Is Sydney ready for a ‘big’ future?
Recently Michael Koziol, writing in the Sydney Morning Herald, argued that Melbourne has planned better for growth than Sydney.
As Melbourne pushes towards 7.5 million by the middle of the century, the Victorian government, as outlined recently in ‘Plan Melbourne’, has set itself the goal of building 1.6 million new dwellings by 2051 – two thirds of them apartments.
Sydney however, itself pushing towards 7 million, isn’t doing enough to consolidate, or build enough new homes for everyone who wants to live there, he argued.
In our e-book Predicting the Growth Suburbs of the Future, we analyse recent patterns of dwelling and population growth in both Sydney and Melbourne.
While the data offer some support for Koizol’s contention on the face of it, it is a simplification to suggest that differences between Sydney and Melbourne are simply about differences in planning, preference or political will.
Sydney’s development has largely been shaped by topographical and historical constraints. The Blue Mountains, the Royal National Park, the Hawkesbury-Nepean basin, Ku-ring-gai Chase and other water catchments have hemmed Sydney in and determined its current shape and form. In comparison, Melbourne’s geography is a relatively open slate.
It is these topographical constraints that mean that Sydney’s growth in recent years has tended to be more focused on urban consolidation than it has in Melbourne.
By our classification, only 40% of new housing development between 2006 and 2011 was in what we called the ‘outer suburbs’ of Sydney. This compares with a figure of 57% in Melbourne.
This result reflects strong growth in Sydney’s inner-city ‘growth corridors’ – LGAs like Canada Bay, Auburn, Parramatta and Strathfield – largely driven by apartment construction on the fringes of major activity centres, and brownfield, infill development.
We also find that while Sydney has been able to focus recent development in existing suburbs, it does appear that total dwelling construction is still lagging behind population growth.
In the 1996-2001 inter-censual period, Sydney added 110,000 new homes to the housing stock. Between 2006 and 2011 however, Sydney only added 72,000 dwellings. (Figure 1.)
Figure 1. New housing stock in Sydney and Melbourne 1996 – 2011
This is about half the number of homes that were built in Melbourne at the same time. To be fair though, Melbourne’s population was growing much more rapidly – through international and interstate migration – through this period than Sydney’s.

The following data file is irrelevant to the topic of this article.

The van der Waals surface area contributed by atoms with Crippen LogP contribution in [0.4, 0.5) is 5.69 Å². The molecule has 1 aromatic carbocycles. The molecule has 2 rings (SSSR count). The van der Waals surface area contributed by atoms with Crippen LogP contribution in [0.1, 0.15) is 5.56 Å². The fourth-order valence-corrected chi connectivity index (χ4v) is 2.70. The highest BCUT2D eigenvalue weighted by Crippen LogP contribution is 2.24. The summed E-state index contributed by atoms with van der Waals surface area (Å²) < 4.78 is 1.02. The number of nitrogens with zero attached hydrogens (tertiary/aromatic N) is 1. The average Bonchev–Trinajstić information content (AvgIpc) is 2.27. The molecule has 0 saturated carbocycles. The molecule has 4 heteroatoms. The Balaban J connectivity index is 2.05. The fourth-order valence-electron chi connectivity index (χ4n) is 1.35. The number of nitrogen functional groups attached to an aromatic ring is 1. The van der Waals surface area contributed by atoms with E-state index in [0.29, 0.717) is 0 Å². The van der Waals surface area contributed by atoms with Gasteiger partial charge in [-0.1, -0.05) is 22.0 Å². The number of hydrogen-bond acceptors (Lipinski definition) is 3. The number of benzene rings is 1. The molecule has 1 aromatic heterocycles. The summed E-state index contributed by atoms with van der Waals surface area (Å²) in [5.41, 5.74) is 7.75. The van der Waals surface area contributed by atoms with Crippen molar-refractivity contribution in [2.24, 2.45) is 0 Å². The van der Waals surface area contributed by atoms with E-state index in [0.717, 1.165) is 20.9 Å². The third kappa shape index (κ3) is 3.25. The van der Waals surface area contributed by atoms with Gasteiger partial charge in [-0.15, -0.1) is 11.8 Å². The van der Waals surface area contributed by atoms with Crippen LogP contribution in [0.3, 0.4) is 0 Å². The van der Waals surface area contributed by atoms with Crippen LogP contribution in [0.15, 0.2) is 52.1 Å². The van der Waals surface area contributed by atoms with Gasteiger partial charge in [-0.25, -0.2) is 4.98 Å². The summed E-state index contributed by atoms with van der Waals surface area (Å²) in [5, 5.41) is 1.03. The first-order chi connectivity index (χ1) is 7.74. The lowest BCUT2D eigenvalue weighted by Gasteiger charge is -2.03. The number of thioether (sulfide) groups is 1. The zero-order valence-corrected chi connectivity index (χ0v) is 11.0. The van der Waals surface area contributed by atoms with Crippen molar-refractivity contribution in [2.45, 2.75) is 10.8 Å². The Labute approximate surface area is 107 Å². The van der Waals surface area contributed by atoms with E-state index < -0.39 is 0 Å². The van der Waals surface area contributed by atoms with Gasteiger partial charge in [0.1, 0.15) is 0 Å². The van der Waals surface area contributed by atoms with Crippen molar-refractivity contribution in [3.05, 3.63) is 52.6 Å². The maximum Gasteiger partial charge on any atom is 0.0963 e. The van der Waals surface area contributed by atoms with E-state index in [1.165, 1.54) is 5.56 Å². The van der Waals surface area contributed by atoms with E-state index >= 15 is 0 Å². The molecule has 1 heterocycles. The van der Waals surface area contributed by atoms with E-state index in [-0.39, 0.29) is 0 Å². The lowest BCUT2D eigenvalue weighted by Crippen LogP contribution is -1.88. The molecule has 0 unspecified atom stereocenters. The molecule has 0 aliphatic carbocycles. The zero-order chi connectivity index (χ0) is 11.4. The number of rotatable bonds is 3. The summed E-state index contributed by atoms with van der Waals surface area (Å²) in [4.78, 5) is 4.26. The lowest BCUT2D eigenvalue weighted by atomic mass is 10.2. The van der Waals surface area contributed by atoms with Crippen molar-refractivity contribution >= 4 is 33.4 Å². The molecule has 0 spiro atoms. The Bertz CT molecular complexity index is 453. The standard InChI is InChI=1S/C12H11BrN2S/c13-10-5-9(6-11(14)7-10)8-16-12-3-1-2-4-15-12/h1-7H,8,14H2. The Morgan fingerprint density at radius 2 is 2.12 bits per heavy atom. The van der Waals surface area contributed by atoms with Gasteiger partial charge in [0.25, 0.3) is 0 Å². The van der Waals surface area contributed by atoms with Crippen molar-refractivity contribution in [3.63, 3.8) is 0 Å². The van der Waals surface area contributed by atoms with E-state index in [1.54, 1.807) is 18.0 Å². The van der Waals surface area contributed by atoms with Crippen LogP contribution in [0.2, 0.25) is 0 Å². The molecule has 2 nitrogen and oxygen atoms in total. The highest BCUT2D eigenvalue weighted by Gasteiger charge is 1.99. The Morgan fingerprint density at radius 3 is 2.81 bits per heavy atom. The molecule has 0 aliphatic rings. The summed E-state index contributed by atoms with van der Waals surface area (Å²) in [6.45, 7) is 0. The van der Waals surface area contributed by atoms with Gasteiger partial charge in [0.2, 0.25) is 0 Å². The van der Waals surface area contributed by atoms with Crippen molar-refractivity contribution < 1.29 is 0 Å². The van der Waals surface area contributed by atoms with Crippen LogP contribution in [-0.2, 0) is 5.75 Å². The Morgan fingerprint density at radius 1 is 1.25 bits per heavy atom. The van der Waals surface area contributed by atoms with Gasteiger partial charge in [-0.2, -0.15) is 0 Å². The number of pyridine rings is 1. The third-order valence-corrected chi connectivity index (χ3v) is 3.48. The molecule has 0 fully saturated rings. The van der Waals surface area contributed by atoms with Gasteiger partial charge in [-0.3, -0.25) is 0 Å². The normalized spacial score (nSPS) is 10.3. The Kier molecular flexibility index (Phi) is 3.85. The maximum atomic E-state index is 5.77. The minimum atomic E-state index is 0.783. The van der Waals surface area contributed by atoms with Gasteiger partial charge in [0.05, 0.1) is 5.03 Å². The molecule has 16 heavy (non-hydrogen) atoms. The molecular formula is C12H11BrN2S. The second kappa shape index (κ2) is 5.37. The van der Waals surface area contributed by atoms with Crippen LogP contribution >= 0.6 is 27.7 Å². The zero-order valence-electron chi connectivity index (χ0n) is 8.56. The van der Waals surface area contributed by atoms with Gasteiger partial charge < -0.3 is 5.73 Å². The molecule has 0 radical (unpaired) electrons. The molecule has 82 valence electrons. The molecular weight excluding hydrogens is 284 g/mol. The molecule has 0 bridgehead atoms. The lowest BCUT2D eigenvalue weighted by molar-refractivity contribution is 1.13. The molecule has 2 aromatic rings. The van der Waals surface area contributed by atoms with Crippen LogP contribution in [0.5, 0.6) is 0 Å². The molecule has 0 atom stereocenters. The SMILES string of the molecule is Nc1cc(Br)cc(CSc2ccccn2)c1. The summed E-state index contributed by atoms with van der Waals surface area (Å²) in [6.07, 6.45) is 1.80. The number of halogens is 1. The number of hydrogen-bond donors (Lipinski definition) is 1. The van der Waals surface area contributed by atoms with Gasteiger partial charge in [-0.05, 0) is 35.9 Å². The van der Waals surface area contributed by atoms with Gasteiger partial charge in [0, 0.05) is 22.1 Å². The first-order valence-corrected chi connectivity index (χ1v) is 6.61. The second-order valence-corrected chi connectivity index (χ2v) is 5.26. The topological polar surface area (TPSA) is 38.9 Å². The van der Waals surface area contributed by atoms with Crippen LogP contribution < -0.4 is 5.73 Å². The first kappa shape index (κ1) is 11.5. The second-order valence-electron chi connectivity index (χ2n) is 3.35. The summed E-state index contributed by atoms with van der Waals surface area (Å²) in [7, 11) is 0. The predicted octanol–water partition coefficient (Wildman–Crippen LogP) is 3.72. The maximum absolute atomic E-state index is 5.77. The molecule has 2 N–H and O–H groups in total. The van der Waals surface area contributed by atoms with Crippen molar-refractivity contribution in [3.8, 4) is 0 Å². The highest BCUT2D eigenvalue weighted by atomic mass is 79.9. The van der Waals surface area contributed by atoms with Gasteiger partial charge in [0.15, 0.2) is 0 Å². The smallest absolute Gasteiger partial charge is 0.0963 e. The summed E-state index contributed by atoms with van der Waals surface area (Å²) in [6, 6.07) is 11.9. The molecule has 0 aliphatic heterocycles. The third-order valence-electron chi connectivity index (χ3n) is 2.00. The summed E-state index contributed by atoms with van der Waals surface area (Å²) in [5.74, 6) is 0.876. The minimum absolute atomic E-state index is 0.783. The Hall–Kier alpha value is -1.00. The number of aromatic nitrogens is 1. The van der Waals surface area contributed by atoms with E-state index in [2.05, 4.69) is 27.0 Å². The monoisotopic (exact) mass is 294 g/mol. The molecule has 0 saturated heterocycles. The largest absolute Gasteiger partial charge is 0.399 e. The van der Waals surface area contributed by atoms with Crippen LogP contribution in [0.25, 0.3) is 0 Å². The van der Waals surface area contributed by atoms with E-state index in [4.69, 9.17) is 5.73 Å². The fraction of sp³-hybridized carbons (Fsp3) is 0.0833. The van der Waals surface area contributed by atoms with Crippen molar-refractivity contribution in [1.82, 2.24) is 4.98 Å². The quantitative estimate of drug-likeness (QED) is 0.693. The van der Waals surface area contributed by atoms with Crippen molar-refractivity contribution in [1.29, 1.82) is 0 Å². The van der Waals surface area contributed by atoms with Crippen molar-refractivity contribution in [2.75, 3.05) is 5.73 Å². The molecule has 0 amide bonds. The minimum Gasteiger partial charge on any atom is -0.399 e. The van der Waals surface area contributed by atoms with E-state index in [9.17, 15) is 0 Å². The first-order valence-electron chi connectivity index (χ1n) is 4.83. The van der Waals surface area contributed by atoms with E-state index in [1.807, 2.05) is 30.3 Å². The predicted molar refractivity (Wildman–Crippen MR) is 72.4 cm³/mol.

In figure 2 we compare population growth with dwelling approvals data. In the second half of the 2000s, there was a clear mismatch, with the population increasing and the number of new dwellings approved each year declining.
Figure 2: Sydney population growth vs dwelling approvals
Again, this doesn’t necessarily reflect any difference in planning preference or philosophy between Sydney and Melbourne. Melbourne’s dwelling rate has also lagged population growth (though perhaps to a lesser degree), and more likely reflects tighter lending environments following the GFC. We’ve also noticed a trend towards larger household sizes (share-houses, kids staying at home longer), as house prices become more and more expensive. In terms of housing, there seems to be a trend in our cities towards getting by with less. We’ll be researching and writing more on this topic soon.
Building approvals in Sydney have trended higher in recent times, with ABS figures pointing to 29,000 homes in 2012/13, and trending towards 39,000 in 2013/14. It does seem that there is some kind of catch-up happening.
In sum, the claim that “Melbourne has planned for better growth than Sydney” is a something of a stretch. Both cities face substantial challenges in accommodating rapidly growing populations, and Sydney’s unique topographical constraints compound these challenges.
We would also point out that it was not so long ago that the development industry was entirely focused on greenfield development, and urban consolidation is a relatively recent trend. In this sense, recent efforts to bulk up the existing suburbs of Sydney and Melbourne are to be welcomed, and are likely to accelerate in the years ahead.
We hope that the analysis presented in our free e-book ‘Predicting the Growth Suburbs of the Future’ will help governments and businesses alike understand how our cities got where we are, and where we’re going. At .id, we passionately believe in the role reliable data and clear analysis has to play in building better communities and better cities.
.id is a team of population experts, who use a unique combination of online tools and consulting to help organisations decide where and when to locate their facilities and services, to meet the needs of changing populations. Access our free demographic resources here.